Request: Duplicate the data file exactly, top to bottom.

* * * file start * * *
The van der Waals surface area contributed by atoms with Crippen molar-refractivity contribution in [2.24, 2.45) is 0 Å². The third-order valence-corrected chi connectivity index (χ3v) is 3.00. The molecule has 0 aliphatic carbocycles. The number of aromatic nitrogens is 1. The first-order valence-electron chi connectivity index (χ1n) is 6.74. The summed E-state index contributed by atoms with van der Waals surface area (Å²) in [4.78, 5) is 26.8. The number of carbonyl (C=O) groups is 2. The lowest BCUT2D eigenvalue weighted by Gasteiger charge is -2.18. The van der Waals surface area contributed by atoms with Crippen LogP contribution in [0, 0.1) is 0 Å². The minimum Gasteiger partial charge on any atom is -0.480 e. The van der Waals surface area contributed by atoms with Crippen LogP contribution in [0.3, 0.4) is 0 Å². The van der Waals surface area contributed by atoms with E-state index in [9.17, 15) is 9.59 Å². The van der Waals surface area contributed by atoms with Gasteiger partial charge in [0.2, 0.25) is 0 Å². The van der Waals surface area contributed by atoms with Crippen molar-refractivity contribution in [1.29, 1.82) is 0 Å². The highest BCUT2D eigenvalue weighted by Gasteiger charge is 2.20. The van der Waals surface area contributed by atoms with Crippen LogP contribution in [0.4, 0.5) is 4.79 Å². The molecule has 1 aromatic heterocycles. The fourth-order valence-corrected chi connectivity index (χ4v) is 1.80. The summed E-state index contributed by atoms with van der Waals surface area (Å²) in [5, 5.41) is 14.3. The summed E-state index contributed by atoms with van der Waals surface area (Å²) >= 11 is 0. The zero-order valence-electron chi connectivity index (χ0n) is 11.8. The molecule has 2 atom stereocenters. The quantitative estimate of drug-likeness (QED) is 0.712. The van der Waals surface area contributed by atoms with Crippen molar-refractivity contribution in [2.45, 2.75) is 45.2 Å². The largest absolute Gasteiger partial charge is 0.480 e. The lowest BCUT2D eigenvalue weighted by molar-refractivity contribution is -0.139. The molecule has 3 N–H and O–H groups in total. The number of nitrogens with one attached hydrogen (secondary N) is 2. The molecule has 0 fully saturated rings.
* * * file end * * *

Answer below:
The van der Waals surface area contributed by atoms with Crippen molar-refractivity contribution in [2.24, 2.45) is 0 Å². The third-order valence-corrected chi connectivity index (χ3v) is 3.00. The molecule has 0 aliphatic carbocycles. The number of aromatic nitrogens is 1. The first-order valence-electron chi connectivity index (χ1n) is 6.74. The summed E-state index contributed by atoms with van der Waals surface area (Å²) in [4.78, 5) is 26.8. The number of carbonyl (C=O) groups is 2. The lowest BCUT2D eigenvalue weighted by Gasteiger charge is -2.18. The van der Waals surface area contributed by atoms with Crippen LogP contribution in [0, 0.1) is 0 Å². The minimum Gasteiger partial charge on any atom is -0.480 e. The van der Waals surface area contributed by atoms with Crippen LogP contribution in [0.3, 0.4) is 0 Å². The van der Waals surface area contributed by atoms with E-state index in [9.17, 15) is 9.59 Å². The van der Waals surface area contributed by atoms with Gasteiger partial charge in [0.2, 0.25) is 0 Å². The van der Waals surface area contributed by atoms with Crippen molar-refractivity contribution in [1.29, 1.82) is 0 Å². The highest BCUT2D eigenvalue weighted by Gasteiger charge is 2.20. The van der Waals surface area contributed by atoms with Crippen LogP contribution in [0.4, 0.5) is 4.79 Å². The molecule has 1 aromatic heterocycles. The fourth-order valence-corrected chi connectivity index (χ4v) is 1.80. The summed E-state index contributed by atoms with van der Waals surface area (Å²) in [5, 5.41) is 14.3. The summed E-state index contributed by atoms with van der Waals surface area (Å²) >= 11 is 0. The zero-order valence-electron chi connectivity index (χ0n) is 11.8. The molecule has 2 atom stereocenters. The quantitative estimate of drug-likeness (QED) is 0.712. The van der Waals surface area contributed by atoms with Crippen molar-refractivity contribution in [2.45, 2.75) is 45.2 Å². The largest absolute Gasteiger partial charge is 0.480 e. The lowest BCUT2D eigenvalue weighted by molar-refractivity contribution is -0.139. The molecule has 3 N–H and O–H groups in total. The number of nitrogens with one attached hydrogen (secondary N) is 2. The molecule has 0 fully saturated rings.